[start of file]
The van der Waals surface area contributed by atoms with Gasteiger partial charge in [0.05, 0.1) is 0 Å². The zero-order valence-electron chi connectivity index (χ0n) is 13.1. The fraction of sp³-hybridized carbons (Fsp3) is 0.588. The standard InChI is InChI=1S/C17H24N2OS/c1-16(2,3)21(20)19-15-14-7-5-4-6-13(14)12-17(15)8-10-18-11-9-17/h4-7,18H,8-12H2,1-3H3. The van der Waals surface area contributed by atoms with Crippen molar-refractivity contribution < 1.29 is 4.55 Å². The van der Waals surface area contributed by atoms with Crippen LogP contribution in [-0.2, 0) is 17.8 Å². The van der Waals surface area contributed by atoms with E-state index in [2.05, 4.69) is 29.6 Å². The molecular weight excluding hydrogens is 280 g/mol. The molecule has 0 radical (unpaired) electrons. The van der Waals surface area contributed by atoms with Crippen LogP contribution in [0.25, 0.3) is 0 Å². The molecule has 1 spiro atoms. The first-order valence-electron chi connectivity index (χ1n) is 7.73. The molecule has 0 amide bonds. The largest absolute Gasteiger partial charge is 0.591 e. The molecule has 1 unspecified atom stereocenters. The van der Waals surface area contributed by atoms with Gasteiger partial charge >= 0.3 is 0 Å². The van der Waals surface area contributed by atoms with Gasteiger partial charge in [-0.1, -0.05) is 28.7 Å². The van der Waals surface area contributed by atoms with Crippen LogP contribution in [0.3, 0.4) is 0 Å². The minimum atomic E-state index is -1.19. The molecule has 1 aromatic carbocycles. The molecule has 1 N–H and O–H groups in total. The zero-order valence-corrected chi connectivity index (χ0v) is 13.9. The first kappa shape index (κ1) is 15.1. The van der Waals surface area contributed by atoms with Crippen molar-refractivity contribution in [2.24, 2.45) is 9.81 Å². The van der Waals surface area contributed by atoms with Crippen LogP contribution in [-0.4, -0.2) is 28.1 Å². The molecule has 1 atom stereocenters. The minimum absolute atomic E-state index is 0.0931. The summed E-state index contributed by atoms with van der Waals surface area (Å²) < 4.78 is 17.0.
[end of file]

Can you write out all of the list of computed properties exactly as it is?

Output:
The van der Waals surface area contributed by atoms with Gasteiger partial charge in [0.05, 0.1) is 0 Å². The zero-order valence-electron chi connectivity index (χ0n) is 13.1. The fraction of sp³-hybridized carbons (Fsp3) is 0.588. The standard InChI is InChI=1S/C17H24N2OS/c1-16(2,3)21(20)19-15-14-7-5-4-6-13(14)12-17(15)8-10-18-11-9-17/h4-7,18H,8-12H2,1-3H3. The van der Waals surface area contributed by atoms with Crippen molar-refractivity contribution < 1.29 is 4.55 Å². The van der Waals surface area contributed by atoms with Crippen LogP contribution in [-0.2, 0) is 17.8 Å². The van der Waals surface area contributed by atoms with E-state index in [2.05, 4.69) is 29.6 Å². The molecular weight excluding hydrogens is 280 g/mol. The molecule has 0 radical (unpaired) electrons. The van der Waals surface area contributed by atoms with Crippen LogP contribution in [0.25, 0.3) is 0 Å². The molecule has 1 spiro atoms. The first-order valence-electron chi connectivity index (χ1n) is 7.73. The molecule has 0 amide bonds. The largest absolute Gasteiger partial charge is 0.591 e. The molecule has 1 unspecified atom stereocenters. The van der Waals surface area contributed by atoms with Gasteiger partial charge >= 0.3 is 0 Å². The van der Waals surface area contributed by atoms with Gasteiger partial charge in [-0.1, -0.05) is 28.7 Å². The van der Waals surface area contributed by atoms with Crippen LogP contribution in [0.3, 0.4) is 0 Å². The minimum atomic E-state index is -1.19. The molecule has 1 aromatic carbocycles. The molecule has 1 N–H and O–H groups in total. The zero-order valence-corrected chi connectivity index (χ0v) is 13.9. The first kappa shape index (κ1) is 15.1. The van der Waals surface area contributed by atoms with Crippen molar-refractivity contribution in [2.24, 2.45) is 9.81 Å². The van der Waals surface area contributed by atoms with Crippen LogP contribution in [-0.4, -0.2) is 28.1 Å². The molecule has 1 atom stereocenters. The minimum absolute atomic E-state index is 0.0931. The summed E-state index contributed by atoms with van der Waals surface area (Å²) < 4.78 is 17.0.